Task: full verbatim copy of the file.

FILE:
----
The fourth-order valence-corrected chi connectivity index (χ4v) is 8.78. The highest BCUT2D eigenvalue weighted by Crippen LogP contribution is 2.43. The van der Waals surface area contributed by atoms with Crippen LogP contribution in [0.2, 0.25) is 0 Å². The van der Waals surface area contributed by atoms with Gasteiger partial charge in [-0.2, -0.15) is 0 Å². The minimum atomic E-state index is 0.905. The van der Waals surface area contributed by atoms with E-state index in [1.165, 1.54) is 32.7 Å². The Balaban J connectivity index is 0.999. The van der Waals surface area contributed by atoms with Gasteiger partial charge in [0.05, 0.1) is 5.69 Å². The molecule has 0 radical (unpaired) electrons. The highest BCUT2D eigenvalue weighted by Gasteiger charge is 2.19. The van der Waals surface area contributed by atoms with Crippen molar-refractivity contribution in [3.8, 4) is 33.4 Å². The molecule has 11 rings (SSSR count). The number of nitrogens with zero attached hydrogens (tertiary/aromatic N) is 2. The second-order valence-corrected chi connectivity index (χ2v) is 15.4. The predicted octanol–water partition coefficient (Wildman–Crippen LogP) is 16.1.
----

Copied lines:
The fourth-order valence-corrected chi connectivity index (χ4v) is 8.78. The highest BCUT2D eigenvalue weighted by Crippen LogP contribution is 2.43. The van der Waals surface area contributed by atoms with Crippen LogP contribution in [0.2, 0.25) is 0 Å². The van der Waals surface area contributed by atoms with Gasteiger partial charge in [-0.2, -0.15) is 0 Å². The minimum atomic E-state index is 0.905. The van der Waals surface area contributed by atoms with E-state index in [1.165, 1.54) is 32.7 Å². The Balaban J connectivity index is 0.999. The van der Waals surface area contributed by atoms with Gasteiger partial charge in [0.05, 0.1) is 5.69 Å². The molecule has 0 radical (unpaired) electrons. The highest BCUT2D eigenvalue weighted by Gasteiger charge is 2.19. The van der Waals surface area contributed by atoms with Crippen molar-refractivity contribution in [3.8, 4) is 33.4 Å². The molecule has 11 rings (SSSR count). The number of nitrogens with zero attached hydrogens (tertiary/aromatic N) is 2. The second-order valence-corrected chi connectivity index (χ2v) is 15.4. The predicted octanol–water partition coefficient (Wildman–Crippen LogP) is 16.1.